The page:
Potential Solutions to Minimize Negative Training Impact During the Pandemic and Beyond

Interactions with real and virtual patients could help fill the anticipated training gaps. Rapid implementation of telehealth would allow for many meaningful clinical interactions without potential viral exposure and would better prepare trainees for the future integration of tele-communications in healthcare (Der-Martirosian et al., 2019; Zimlichman et al., 2019). In response to this pandemic, many healthcare systems have and continue to increase implementation of telehealth services, which will likely further augment future telehealth use.  Virtual patients may also have potential.  For procedural specialties, this may include simulation experiences or virtual reality which have already been implemented across several specialties (Borgersen et al., 2018; Gideon, 2019). One could imagine similar technology in non-procedural specialties through partnerships with video gaming companies to create virtual clinical experiences that would require knowledge, skills, and attitudes aligned with accredited competency domains. Regardless of the GME evolution during the pandemic, training programs nationally, and even internationally, must openly communicate; sharing approaches and resources will help ensure that all trainees have equal opportunity to succeed in a resource constrained time.

Even after the pandemic, such educational advances could supplement and complement clinical practice and exposure. It is not hard to imagine that, by increasing flexibility and autonomy, these same efforts could be parlayed into tools to address other limitations of the GME status quo: for example, increasing the duration of parental leave, catching-up from an unexpected leave of absence, or improving standardized competency assessments. Many licensing and board certifying standardized examinations have strong validity evidence for medical knowledge domains, while lacking significant evidence in other, equally important, competency domains (Babbott et al., 2007; Kay, Jackson and Frank, 2015). As a result, despite the move toward competency-based training, GME remains a time-dependent training pipeline. Development of higher fidelity, virtual platforms, may revolutionize how we assess clinical competence, allowing GME to more fully embrace a time-independent, standardized competency-based educational model. In such a model, GME could justifiably graduate competent physicians, while assigning additional training to less than fully competent physicians. GME would be better prepared for future interruptions and drastic changes, like the COVID-19 pandemic, and more flexible and inclusive to the needs of individual trainees.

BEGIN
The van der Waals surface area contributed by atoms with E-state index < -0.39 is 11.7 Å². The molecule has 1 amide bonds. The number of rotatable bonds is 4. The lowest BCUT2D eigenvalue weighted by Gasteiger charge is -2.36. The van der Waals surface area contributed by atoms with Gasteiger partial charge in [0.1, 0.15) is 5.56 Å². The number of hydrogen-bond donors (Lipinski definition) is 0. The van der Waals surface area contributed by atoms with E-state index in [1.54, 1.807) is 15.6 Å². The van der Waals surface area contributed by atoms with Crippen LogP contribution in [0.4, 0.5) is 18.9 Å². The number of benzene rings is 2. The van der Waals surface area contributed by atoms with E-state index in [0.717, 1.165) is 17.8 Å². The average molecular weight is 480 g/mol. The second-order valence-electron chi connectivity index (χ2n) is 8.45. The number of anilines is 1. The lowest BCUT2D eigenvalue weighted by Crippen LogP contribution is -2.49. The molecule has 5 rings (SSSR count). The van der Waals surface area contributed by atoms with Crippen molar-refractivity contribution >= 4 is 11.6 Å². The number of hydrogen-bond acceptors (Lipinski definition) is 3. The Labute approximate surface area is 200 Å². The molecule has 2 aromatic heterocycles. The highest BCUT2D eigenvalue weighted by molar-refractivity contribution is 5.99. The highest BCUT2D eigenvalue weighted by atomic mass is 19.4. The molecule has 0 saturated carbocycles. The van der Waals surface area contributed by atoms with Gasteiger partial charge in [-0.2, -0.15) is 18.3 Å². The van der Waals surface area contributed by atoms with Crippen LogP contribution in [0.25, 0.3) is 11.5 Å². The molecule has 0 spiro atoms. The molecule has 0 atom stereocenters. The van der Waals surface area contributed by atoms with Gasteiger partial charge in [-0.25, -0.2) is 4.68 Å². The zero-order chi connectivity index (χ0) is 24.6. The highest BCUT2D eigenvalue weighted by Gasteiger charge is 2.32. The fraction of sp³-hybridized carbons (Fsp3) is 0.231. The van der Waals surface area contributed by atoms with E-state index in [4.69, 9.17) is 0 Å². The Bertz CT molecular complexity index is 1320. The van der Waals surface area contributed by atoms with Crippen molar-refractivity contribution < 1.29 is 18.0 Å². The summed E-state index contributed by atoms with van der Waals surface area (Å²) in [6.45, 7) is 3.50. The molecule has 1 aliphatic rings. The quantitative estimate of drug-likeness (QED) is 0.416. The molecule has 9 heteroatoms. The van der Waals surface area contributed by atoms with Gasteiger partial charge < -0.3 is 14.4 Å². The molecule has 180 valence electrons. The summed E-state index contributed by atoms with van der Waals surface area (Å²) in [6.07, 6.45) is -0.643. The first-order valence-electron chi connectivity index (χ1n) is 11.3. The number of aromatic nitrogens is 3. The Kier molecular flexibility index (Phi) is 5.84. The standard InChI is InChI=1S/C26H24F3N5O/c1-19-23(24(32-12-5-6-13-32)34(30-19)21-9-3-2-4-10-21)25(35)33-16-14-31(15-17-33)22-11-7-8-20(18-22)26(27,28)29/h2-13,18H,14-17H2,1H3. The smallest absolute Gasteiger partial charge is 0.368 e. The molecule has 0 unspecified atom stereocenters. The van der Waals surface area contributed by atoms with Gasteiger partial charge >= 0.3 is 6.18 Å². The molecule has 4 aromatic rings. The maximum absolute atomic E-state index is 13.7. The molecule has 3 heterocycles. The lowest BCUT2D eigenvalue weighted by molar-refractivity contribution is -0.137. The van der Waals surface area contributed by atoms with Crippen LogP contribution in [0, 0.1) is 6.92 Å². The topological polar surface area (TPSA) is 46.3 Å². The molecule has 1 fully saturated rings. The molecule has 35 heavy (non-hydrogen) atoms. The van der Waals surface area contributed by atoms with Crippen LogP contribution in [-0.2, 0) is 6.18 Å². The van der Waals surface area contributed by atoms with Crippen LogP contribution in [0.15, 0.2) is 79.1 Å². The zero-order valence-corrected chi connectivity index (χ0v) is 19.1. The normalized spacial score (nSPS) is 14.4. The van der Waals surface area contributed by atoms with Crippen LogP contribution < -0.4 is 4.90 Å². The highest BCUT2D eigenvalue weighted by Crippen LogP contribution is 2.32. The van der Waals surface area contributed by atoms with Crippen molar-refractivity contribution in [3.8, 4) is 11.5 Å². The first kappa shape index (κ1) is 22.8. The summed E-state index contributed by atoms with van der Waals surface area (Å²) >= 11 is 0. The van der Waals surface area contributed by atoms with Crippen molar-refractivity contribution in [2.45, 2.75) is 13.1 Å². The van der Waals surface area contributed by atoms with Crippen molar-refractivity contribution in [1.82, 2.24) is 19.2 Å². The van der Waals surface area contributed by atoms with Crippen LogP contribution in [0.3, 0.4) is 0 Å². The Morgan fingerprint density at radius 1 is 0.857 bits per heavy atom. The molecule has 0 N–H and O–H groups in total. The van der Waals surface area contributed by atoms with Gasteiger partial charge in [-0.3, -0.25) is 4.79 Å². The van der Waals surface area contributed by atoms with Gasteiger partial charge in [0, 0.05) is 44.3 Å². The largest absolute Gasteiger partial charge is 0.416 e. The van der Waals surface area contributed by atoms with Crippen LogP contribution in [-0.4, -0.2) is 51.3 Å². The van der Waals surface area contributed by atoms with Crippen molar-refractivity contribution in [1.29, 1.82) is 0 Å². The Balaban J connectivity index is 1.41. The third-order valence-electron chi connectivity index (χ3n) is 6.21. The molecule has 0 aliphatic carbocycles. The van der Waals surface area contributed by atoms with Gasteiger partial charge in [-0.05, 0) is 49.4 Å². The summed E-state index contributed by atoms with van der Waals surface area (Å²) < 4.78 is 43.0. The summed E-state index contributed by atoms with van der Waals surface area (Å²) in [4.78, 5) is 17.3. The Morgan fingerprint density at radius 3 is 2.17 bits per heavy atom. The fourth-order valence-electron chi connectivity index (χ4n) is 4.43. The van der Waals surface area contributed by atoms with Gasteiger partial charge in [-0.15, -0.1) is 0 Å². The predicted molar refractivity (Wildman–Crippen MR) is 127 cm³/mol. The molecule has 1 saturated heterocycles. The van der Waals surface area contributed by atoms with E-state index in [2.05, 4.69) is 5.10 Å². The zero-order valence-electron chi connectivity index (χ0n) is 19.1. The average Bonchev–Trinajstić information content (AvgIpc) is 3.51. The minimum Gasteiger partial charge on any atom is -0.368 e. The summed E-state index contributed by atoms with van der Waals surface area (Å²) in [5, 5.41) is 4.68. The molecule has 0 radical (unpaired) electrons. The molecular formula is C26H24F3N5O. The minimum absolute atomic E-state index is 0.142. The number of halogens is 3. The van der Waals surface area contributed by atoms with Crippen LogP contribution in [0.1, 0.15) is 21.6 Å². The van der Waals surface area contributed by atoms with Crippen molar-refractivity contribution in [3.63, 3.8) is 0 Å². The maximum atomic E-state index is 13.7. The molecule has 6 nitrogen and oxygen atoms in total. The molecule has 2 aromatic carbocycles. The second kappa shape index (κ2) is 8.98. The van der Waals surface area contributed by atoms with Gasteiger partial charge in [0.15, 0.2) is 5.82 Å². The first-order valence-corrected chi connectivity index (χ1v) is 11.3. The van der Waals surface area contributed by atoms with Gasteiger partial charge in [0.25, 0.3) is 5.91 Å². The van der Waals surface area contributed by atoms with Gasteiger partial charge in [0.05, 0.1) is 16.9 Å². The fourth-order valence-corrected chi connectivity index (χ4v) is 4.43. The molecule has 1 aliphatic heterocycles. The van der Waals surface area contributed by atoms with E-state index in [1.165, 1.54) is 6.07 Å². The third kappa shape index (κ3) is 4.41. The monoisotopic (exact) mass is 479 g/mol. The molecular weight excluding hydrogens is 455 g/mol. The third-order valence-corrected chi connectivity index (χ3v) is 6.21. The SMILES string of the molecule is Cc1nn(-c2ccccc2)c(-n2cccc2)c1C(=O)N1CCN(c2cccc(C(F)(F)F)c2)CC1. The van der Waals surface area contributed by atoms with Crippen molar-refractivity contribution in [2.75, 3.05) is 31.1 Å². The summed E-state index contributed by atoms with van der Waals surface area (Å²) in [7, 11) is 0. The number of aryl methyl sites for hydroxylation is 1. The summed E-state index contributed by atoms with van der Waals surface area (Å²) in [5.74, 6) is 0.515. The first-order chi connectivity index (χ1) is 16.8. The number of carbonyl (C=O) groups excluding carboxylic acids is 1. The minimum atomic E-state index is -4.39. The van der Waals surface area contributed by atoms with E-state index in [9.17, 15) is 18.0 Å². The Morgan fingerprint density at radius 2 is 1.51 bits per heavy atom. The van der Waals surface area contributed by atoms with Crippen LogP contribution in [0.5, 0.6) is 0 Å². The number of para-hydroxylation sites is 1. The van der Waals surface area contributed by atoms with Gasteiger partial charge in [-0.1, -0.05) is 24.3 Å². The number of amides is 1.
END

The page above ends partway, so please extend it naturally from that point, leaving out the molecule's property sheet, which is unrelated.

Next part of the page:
The healthcare system faces unprecedented challenges in the COVID-19 pandemic. We understand that the changes and limitations imposed on GME are necessary and just and we urge every individual medical trainee to do his or her part. As trainees, we will experience the realities of contagion control, rationing, and crisis response and gain real world experience in epidemiology, public health, public policy, ethics, and even palliative care. These experiences will no doubt be formative and transformative, inspiring us and our peers to become the leaders of today and tomorrow. But, as trainees, our clinical progression and competence need not suffer. We remain optimistic that the pandemic will catalyze a healthcare revolution to deliver more patient-centered care. Simultaneously, as trainees, we urge GME leaders to seize upon this moment with a coordinated effort to create a parallel revolution in GME, which will ultimately benefit the trainees of today and patients of tomorrow.